September 29, 2020
Bruce Croxon talks to students about entrepreneurship and how he co-founded Lavalife in the Venue at Conestoga College on Nov. 6. (Kriti Thakur. Spoke News)

As a part of a five day Career Readiness Week, Conestoga students got a chance to attend an interactive session with Bruce Croxon, a well-known Canadian entrepreneur and a former star of TV series, Dragon Den. 

Readiness Week was organized from Nov. 4 to Nov. 8. to help students build professional confidence.

Croxon is the founder of a dating website, Lavalife, and local entrepreneurs joined him on Nov. 6 at the Venue in Doon campus. 

“I do not speak to a lot of students; generally, it is people who are business owners, but I think some of my life experiences might be helpful for the stage you guys are at,” said Croxon while addressing the students.

The 59-year-old entrepreneur and TV personality highlighted some hardships students can face, especially in the decision-making process for the future. 

“The amount of pressure we are under is incredible. We need to make up our minds early and figure out what we need to do,” he said.

“ I am still working on it.”

Croxon’s conversation focused on his story behind becoming a digital pioneer by co-founding Lavalife in 1988. 

He also talked about what it takes to be a successful businessman and how he ended up being a part of the Dragon Den show.

Lavalife was a tech start-up, and Croxon turned it into the widely known brand in online dating, with over two million users. 

“It was 15-years of hard work, and I learned a lot, growing the company. It was sold to a public company in the U.S. for $180 million, which was at the time fantastic Canadian outcome,” he said.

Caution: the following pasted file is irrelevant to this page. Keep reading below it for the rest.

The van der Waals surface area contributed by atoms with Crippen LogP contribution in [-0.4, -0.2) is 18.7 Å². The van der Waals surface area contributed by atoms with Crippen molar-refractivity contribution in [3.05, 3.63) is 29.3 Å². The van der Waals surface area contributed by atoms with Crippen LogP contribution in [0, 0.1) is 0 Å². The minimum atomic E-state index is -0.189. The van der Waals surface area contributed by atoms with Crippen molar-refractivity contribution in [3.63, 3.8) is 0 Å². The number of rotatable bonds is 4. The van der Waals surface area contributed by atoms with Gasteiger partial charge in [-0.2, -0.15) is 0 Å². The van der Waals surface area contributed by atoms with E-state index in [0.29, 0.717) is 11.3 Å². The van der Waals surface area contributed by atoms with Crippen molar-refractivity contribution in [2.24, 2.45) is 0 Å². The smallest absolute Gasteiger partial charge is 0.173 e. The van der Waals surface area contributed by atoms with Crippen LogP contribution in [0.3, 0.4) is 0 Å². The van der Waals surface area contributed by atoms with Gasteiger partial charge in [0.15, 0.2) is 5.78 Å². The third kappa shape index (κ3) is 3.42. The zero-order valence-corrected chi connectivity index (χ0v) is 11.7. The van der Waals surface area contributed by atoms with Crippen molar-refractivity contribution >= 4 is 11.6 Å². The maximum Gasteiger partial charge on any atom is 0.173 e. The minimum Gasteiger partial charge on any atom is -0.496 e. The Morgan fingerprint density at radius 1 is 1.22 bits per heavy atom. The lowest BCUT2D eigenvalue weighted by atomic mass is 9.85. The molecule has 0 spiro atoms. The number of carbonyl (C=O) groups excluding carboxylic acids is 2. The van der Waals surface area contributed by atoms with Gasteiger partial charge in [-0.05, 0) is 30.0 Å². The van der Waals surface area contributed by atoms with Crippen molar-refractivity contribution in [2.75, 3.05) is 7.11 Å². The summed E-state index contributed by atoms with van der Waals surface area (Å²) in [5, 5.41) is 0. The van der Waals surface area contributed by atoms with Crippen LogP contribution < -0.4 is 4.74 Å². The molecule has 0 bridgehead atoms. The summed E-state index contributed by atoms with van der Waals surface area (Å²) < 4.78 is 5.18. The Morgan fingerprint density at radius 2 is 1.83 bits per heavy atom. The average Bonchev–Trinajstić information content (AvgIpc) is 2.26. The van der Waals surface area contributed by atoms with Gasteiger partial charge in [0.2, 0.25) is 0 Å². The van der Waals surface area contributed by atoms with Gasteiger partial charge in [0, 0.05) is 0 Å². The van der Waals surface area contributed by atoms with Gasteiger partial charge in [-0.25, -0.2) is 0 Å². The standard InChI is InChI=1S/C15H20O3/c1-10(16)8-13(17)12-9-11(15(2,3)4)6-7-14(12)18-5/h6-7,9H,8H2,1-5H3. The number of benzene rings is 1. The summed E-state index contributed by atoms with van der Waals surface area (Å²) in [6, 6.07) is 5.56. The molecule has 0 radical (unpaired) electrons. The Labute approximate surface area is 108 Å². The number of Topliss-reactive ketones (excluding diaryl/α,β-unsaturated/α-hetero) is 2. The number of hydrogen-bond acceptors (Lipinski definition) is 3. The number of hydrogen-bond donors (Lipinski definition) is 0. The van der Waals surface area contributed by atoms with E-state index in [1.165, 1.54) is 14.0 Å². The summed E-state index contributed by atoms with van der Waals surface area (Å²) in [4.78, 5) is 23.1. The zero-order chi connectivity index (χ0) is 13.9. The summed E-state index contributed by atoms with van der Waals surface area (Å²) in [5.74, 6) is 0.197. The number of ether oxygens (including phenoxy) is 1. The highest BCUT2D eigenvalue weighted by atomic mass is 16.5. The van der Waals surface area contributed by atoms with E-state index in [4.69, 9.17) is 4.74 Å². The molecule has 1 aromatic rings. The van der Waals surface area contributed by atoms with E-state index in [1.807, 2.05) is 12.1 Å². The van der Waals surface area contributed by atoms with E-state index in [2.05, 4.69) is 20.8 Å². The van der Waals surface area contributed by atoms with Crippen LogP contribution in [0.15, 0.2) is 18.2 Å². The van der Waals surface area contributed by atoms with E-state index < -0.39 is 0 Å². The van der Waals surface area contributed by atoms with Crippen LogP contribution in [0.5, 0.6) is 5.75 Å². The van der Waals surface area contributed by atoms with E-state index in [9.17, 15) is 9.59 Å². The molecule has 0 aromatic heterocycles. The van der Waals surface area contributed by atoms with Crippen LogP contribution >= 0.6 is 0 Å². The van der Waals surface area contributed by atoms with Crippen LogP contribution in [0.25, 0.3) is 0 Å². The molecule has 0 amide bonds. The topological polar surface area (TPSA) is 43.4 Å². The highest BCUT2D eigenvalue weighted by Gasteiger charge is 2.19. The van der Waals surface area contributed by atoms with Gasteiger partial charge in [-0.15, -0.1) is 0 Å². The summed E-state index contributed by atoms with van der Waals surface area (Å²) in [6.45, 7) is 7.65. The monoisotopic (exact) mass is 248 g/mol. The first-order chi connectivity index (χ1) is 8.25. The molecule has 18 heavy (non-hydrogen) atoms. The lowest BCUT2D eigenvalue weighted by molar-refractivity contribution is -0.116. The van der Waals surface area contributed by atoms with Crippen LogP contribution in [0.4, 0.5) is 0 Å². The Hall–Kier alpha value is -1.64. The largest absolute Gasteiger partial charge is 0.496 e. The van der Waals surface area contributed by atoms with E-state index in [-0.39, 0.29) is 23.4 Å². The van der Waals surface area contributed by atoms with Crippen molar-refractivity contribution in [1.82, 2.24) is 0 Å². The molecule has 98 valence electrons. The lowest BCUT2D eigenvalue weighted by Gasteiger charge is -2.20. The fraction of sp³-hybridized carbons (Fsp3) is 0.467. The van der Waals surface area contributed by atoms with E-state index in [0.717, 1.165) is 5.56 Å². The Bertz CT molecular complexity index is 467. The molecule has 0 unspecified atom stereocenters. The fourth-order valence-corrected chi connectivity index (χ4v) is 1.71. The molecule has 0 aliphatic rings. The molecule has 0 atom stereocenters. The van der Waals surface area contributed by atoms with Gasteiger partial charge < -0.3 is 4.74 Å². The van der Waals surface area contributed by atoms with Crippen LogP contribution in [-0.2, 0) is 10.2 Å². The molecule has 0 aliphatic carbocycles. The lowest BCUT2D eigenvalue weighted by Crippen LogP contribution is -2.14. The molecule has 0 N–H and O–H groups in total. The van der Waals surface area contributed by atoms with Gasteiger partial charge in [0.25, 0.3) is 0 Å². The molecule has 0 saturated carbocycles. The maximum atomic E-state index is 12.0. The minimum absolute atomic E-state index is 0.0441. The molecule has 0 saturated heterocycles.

“All of this led me to the Den show.”

He gave the audience an insight into the show.

“We had 240 business pitches in about 20 days. They were about 40 minutes in length and were edited down to seven minutes that you see on TV.” 

Some key takeaways from his talk included: the importance of “open-mindedness” in business and the quest to learn new things.

“Think carefully, whom you go to work with, whom you hire, whom you decide to take money from; (it) is enormously important.”

Local entrepreneurs addresses Conestoga students on Nov. 6. (Kriti Thakur/ Spoke News)

Around 60 students, more than half of whom were from the business school attended the event and got a chance to meet with other local entrepreneurs including Jade Billo, an owner of Big Liss Yoga, Chef Thompson Tran from Wooden Boat Food, and David Gardner who owns Plato’s Closet in Cambridge.

Billo’s message to the upcoming entrepreneurs is, “Just go for it, especially as early as you can, as cheaply as you can, and if it fails, it fails.”

Daniel Paun, a first-year student of International Business Management, aspires to be a successful businessman and looks forward to attending more events like this one. 

“It is interesting to have personalities like Bruce Croxon and be able to talk to people I don’t see in class regularly is fun,” Paun said.

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